At the Idaho National Laboratory in the USA scientists have been researching very thin solar film that will enable them to capture solar energy even after sunset. This nanotechnology approach entails the attachment of billions of nanoantenna-square conductor gold squares or spirals onto a polyethylene (plastic) sheet. The nanoantennas have the ability to absorb infrared energy not only during the day, but also those that is released after sunset, thus making them much more energy efficient. This will ensure that the infrared energy of the sun, which mostly goes to waste with current solar panels, will be converted into useful energy. The result is that these nanoantennas absorb close to 80% of the available energy from the sun.
Recent research has also discovered that some bacteria such as cyanobacteria, can generate enough electricity to power certain wireless devices. The researchers believe that these bio-solar cells could be valuable in the future generation of electricity.
A major breakthrough is the “Spray On” solar cell technology. Mitsubishi was the first to invest in the research of this technology. But it was only with the development of perovskite that the final breakthrough came. Perovskite makes it possible to harvest light in the form of liquid solar cells. It is thus possible to place this technology on a variety of surfaces. When dried the perovskite solar cells act as semiconductors and generate electricity from the sunlight.
The Massachusetts Institute of Technology (MIT) in the USA has developed an interesting approach to the harvesting of solar energy. Single-junction silicon cells are limited to a maximum of 33.7% efficiency (the Shockley-Queisser limit) since the spectrum of solar radiation used to generate electricity is limited to visible light. To increase the efficiency of solar cells MIT scientists altered the harvesting procedure by using a light concentrator made of carbon nanotubes known as an “absorber-emitter.” The absorber-emitter turns sunlight into heat. One of the layers then radiates the energy back out as light so that the photovoltaic cells can absorb it.
In the field of energy storage similar innovations have been announced. A new type of system could revolutionise the storage of energy and also decrease the charging time of electric cars from hours to minutes. In an academic paper published a few months ago in the journal Nature Chemistry, professor Lee Cronin and colleagues from the University of Glasgow described how they developed a “hybrid-electric-hydrogen” flow battery system using a nanoscale battery molecule that can store electric power or hydrogen gas and release it on demand.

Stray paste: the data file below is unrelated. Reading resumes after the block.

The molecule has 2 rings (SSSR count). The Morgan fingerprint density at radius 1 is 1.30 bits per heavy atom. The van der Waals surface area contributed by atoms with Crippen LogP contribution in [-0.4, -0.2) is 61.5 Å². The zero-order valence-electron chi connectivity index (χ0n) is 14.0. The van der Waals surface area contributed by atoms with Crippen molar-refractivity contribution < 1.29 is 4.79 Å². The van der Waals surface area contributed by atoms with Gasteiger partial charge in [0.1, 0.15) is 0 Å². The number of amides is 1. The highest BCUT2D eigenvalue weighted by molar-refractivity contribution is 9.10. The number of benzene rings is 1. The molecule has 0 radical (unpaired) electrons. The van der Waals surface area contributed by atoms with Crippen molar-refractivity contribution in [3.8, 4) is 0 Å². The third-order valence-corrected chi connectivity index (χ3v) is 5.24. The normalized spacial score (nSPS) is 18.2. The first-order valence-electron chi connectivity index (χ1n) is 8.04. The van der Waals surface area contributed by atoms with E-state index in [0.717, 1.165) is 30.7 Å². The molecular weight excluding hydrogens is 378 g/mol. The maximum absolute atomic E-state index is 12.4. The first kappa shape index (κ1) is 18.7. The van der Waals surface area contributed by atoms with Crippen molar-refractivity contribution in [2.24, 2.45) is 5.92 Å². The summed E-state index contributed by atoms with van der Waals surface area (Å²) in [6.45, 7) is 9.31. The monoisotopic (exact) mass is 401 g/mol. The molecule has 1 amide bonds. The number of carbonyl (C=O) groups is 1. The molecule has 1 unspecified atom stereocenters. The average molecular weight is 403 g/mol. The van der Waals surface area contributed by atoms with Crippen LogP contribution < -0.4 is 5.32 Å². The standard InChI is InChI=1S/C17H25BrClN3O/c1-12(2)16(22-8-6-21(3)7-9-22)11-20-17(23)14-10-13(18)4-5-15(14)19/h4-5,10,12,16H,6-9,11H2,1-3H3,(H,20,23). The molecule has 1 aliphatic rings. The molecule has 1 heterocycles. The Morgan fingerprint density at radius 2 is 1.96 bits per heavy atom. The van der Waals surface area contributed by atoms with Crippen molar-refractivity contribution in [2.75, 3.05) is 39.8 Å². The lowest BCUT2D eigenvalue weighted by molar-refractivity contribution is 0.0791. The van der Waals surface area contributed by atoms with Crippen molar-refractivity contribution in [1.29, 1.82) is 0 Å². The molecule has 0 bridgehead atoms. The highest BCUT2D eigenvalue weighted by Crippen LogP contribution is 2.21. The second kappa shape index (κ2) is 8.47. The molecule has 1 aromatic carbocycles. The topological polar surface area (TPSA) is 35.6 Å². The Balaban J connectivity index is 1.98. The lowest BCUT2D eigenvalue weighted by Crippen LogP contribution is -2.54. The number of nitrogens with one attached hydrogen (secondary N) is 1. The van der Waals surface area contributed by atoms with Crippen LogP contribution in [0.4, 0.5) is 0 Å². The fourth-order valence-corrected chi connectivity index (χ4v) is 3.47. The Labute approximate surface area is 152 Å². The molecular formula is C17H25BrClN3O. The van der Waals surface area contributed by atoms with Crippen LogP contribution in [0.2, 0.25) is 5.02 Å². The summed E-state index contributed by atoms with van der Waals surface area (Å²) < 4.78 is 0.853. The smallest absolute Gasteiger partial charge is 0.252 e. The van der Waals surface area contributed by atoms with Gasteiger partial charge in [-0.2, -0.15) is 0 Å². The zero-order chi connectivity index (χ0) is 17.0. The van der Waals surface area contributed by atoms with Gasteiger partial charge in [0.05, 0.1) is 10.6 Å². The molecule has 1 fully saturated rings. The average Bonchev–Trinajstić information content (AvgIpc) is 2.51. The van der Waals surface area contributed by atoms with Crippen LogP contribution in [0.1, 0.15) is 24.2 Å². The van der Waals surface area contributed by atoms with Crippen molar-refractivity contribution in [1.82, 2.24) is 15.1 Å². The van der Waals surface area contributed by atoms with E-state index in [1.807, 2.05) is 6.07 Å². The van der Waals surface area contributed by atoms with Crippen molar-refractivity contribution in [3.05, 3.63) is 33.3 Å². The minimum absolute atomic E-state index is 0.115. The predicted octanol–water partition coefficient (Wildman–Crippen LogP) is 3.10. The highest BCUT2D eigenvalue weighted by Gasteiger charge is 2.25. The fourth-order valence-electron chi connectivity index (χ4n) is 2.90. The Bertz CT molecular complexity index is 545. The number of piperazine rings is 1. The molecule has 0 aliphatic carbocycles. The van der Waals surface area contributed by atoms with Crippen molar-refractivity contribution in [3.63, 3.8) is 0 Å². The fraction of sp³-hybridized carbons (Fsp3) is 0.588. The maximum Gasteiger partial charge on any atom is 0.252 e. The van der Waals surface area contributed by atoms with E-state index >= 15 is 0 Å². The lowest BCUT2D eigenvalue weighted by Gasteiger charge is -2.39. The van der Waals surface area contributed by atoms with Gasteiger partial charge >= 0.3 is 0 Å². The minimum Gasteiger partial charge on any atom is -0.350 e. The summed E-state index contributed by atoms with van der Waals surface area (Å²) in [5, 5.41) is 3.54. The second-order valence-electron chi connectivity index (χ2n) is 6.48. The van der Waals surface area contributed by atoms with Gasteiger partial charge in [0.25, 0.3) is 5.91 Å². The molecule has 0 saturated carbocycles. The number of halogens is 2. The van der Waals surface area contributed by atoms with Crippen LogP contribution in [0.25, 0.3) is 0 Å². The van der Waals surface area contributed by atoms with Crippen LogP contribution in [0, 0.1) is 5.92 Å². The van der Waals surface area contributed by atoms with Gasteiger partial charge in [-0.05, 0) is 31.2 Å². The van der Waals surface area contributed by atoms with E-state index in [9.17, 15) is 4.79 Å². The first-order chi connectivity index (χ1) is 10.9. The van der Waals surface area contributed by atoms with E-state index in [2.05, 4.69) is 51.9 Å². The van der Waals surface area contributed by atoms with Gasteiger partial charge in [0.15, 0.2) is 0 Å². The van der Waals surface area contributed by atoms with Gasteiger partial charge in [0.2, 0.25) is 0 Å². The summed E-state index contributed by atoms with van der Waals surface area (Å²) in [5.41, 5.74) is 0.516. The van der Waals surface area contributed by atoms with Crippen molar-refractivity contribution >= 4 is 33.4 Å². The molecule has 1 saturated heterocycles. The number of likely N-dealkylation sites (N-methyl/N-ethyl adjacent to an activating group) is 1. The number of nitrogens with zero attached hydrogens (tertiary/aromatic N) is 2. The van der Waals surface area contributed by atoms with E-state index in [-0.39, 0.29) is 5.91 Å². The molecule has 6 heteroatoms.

When a concentrated liquid containing nano-molecules is produced, it can store about ten times more energy. This energy can be released either as electric power or as hydrogen gas. Electric cars could thus be charged in minutes, as the fuel is a pumpable liquid. The old battery liquid would be removed at the same time and then recharged for later use.
Professor Cronin is convinced that their electrochemical research will pave the way for new flexible energy storage systems and make the recharging time of electric cars more realistic. The high energy density of their material could also increase the range of electric cars and the resilience of energy storage systems to provide electricity at times of high demand.
The future of solar indeed looks promising. Due to recent innovations solar energy generation has moved beyond ground-mounted or rooftop panels. The photovoltaic panels are now lighter, more flexible and would in future even generate electricity at night.
However, many of the innovative next-generation solar cells with much higher efficiency rates have yet to find their way into commercial products. Although new material science breakthroughs will push the efficiency potential of solar cells to eventually provide more efficient and cheap solar energy, we will have to be patient. However, with rising energy costs, the price-performance ratio of solar technologies is increasingly undercutting traditional energy sources.
Professor Louis C H Fourie is a technology strategist. [email protected]